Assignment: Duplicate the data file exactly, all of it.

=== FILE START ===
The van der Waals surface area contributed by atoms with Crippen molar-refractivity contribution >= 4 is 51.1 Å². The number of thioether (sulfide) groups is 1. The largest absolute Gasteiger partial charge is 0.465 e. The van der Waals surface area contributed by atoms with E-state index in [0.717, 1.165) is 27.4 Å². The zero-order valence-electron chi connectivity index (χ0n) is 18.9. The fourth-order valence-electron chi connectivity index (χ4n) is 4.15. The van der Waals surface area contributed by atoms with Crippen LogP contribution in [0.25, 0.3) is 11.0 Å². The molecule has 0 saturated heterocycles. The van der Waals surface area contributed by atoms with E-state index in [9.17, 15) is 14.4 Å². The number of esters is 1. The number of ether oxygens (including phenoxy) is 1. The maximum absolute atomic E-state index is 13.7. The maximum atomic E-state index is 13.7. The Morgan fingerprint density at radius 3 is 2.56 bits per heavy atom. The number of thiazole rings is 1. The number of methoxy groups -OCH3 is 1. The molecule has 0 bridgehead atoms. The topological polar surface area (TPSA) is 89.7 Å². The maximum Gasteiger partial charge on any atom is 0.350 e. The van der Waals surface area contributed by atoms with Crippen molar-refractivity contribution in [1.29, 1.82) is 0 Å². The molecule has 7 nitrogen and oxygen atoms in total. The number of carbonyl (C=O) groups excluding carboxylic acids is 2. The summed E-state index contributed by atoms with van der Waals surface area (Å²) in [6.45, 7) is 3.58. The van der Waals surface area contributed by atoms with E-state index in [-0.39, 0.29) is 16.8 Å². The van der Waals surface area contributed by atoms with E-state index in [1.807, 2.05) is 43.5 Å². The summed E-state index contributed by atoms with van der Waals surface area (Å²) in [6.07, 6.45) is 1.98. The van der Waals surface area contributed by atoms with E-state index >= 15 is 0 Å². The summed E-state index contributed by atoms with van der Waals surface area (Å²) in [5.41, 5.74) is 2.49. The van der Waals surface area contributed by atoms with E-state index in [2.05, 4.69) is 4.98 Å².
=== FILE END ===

The van der Waals surface area contributed by atoms with Crippen molar-refractivity contribution >= 4 is 51.1 Å². The number of thioether (sulfide) groups is 1. The largest absolute Gasteiger partial charge is 0.465 e. The van der Waals surface area contributed by atoms with E-state index in [0.717, 1.165) is 27.4 Å². The zero-order valence-electron chi connectivity index (χ0n) is 18.9. The fourth-order valence-electron chi connectivity index (χ4n) is 4.15. The van der Waals surface area contributed by atoms with Crippen LogP contribution in [0.25, 0.3) is 11.0 Å². The molecule has 0 saturated heterocycles. The van der Waals surface area contributed by atoms with E-state index in [9.17, 15) is 14.4 Å². The number of esters is 1. The number of ether oxygens (including phenoxy) is 1. The maximum absolute atomic E-state index is 13.7. The maximum atomic E-state index is 13.7. The Morgan fingerprint density at radius 3 is 2.56 bits per heavy atom. The number of thiazole rings is 1. The number of methoxy groups -OCH3 is 1. The molecule has 0 bridgehead atoms. The topological polar surface area (TPSA) is 89.7 Å². The maximum Gasteiger partial charge on any atom is 0.350 e. The van der Waals surface area contributed by atoms with Crippen molar-refractivity contribution in [1.29, 1.82) is 0 Å². The molecule has 7 nitrogen and oxygen atoms in total. The number of carbonyl (C=O) groups excluding carboxylic acids is 2. The summed E-state index contributed by atoms with van der Waals surface area (Å²) in [6.45, 7) is 3.58. The van der Waals surface area contributed by atoms with E-state index in [-0.39, 0.29) is 16.8 Å². The van der Waals surface area contributed by atoms with E-state index in [1.807, 2.05) is 43.5 Å². The summed E-state index contributed by atoms with van der Waals surface area (Å²) in [6.07, 6.45) is 1.98. The van der Waals surface area contributed by atoms with E-state index >= 15 is 0 Å². The summed E-state index contributed by atoms with van der Waals surface area (Å²) in [5.41, 5.74) is 2.49. The van der Waals surface area contributed by atoms with E-state index in [2.05, 4.69) is 4.98 Å².